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East Asia Energy Advisory

Japan’s nuclear dilemma and Asia’s LNG hunger.


The pro-nuclear camp has won the critical 9 February Tokyo gubernatorial elections, and while this is not a straight-out victory for the pro-nuclear forces, it was a decisive election that, had it gone the other way, would have certainly been a defeat for Japanese nuclear energy. Former health and welfare minister Yoichi Masuzoe won the elections, backed by pro-nuclear Prime Minister Shinzo Abe as well as the Japan Trade Union Confederation, of which Tokyo Electric Power Company (TEPCO) is a member.

The issue of whether to scrap nuclear energy entirely in the wake of the Fukushima disaster had threatened to take precedence over other critical socio-economic issues, such as health care, and the 2020 Olympic Games. Masuzoe was the only “pro-nuclear” candidate running in the election—against a powerful “zero-nuclear” force that included gubernatorial candidate Morihiro Hosowaka, a former prime minister himself, backed by former prime minister Junichiro Koizumi.

While Hosokawa and another candidate, Kenji Utsunomiya, called for a permanent moratorium on nuclear power generation, Masuzoe lent his support to a gradual decrease of reliance on nuclear power to eventually be replaced by renewable energy. Together, Hosokawa and Utsunomiya won about 40% of the vote.

This gubernatorial election was critical because Tokyo consumes about 10% of Japan’s electricity, and scrapping nuclear power would have a significant effect on the city’s economy.


  • This will bring major relief to TEPCO, which is hoping to restart some of its reactors taken offline due to the Fukushima disaster. TEPCO owns 17 nuclear reactors, 10 in Fukushima Prefecture and 7 in Niigata Kashiwazaki Kariwa, and the total capacity is 17,308 MW. Nuclear power is considered as a base load energy and it accounts for approximately 40% of TEPCO's total electricity output.

  • In mid-January, TEPCO won government approval for a restructuring that will allow it to receive an additional $38 billion in state funding and pave the way for the government to start selling part of its 50.1% stake in the mid-2020s. Part of this plan hinges on restart two reactors outside of Fukushima. This plan has faced a great deal of criticism, but the outcome of the 9 February Tokyo elections may pave the way for this to happen.

  • In 2012, Japan created a Nuclear Regulation Authority and set up new safety guidelines in July 2013. Nine nuclear reactors (out of a total of 48 reactors) are currently being vetted for possible restart, but it remains unclear when any of the reactors will be able to go back online, while utilities are dealing with record, untenable expenses to import fossil fuels to keep power plants running. The safety checks are hindered by the fact that the regulatory authority is new and inexperienced.

LNG Developments in East Asia

Again, we look at Japan, the largest consumer of LNG, post-Fukushima. Japan’s imports of LNG hit another record for 2013, up 0.2% over 2012, reaching 87.49 million tons. Japan paid a record $68.98 billion in 2013 for LNG. This has resulted in Japan posting a record trade gap of $112.06 billion in 2013, close to double the previous year. At the same time, crude oil imports for 2013 fell 0.6% to 3.65 million barrels per day, while coal imports rose 1.3% to a record 109.03 million tons.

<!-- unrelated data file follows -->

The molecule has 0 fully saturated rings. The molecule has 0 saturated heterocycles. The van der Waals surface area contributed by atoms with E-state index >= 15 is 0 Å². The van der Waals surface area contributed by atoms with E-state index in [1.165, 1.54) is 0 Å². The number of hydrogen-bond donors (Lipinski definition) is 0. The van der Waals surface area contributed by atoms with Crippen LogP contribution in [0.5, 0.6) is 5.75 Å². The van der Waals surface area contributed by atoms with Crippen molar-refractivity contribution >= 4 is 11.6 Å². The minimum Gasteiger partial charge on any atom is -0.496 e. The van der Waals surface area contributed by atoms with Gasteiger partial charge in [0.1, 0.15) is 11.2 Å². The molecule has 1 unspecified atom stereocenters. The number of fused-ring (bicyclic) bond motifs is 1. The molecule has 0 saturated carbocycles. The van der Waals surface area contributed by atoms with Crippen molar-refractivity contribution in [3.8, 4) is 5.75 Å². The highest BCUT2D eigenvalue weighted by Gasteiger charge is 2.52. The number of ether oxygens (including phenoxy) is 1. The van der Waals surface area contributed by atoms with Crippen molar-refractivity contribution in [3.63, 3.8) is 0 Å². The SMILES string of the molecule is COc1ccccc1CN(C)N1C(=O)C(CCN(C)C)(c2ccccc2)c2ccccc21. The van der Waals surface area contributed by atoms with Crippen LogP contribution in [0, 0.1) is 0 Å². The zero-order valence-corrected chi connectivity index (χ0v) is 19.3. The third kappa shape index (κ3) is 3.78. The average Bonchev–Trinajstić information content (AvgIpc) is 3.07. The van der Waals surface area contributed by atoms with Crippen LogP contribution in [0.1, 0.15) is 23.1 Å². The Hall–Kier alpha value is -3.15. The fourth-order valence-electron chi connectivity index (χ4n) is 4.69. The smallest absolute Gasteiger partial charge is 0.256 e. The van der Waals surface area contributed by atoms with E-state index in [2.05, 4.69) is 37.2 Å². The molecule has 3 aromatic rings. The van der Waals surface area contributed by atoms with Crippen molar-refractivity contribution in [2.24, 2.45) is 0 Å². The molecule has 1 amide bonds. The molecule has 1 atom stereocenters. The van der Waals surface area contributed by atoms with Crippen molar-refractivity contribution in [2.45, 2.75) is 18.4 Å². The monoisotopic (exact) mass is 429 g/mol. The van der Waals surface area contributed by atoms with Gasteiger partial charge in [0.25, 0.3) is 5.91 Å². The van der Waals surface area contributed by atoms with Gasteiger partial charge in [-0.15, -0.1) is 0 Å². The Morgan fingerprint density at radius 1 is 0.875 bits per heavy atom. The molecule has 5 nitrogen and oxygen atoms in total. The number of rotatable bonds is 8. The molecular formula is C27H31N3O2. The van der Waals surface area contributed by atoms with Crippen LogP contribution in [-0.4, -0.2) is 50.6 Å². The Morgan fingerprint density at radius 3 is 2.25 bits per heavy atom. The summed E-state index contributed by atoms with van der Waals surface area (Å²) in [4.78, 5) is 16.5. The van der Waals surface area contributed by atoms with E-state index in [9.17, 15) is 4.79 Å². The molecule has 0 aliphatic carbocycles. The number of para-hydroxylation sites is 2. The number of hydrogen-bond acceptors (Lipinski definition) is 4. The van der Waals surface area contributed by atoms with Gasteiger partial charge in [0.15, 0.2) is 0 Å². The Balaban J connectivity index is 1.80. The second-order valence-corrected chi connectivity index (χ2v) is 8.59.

Other developments:


  • The Russian Energy Ministry has released its draft energy strategy which indicates a clear shift away from export routes to Europe and aims to at least double its oil and gas flows to Asia over the next 20 years. The plan calls for Russia to increase its gas exports to Asia from 6% to 31% by 2035. Currently, Russia only ships gas to Asia from its Sakhalin-2 LNG plant, which has a total annual capacity of 10 million tons.

  • We are closely watching Canadian potential to export LNG to Asia, and specifically paying attention to analyst forecasts that Chinese energy demand from now until 2035 will rise 60%, while Japan’s hunger for LNG will continue to grow as long as its nuclear reactors remain offline. While there is presently no Canadian export of LNG to China, China is very keen to make this happen and we believe we will see some more developments to this end in the next 1-2 years.

  • The US Department of Energy earlier this week approved another license for LNG exports to Japan via an international consortium that includes Japanese firms such as trading house Mitsui & Co. This is the third such LNG project including Japanese firms to be approved in the US. The project, Cameron, is led by Sempra Energy Inc., and will allow for the export of 12 million tons of LNG annually from a facility in Louisiana. The DOE granted Sempra’s request for a 20-year license to export up to 1.7 billion cubic feet of natural gas per day to Japan. This is the 6th LNG export terminal to be approved by the US government.

  • Japan earlier this week received its first LNG spot cargo from Peru. The cargo arrived at Japan’s Oita LNG terminal, which has a capacity of some 5 million metric tons a year and receives shipments from Indonesia, Russia, Australia and Algeria. Japan does not yet have a long-term supply contract with Peru.

  • Japanese utility Tohoku Electric last week signed a 15-year contract to buy LNG from Qatargas 3 beginning in 2016. The LNG will be supplied from Qatargas 3 (Train 6), a joint venture between Qatar Petroleum, ConocoPhillips and Mitsui & Company, which started production in January 2010, and will be delivered on board Q-Flex LNG vessels.

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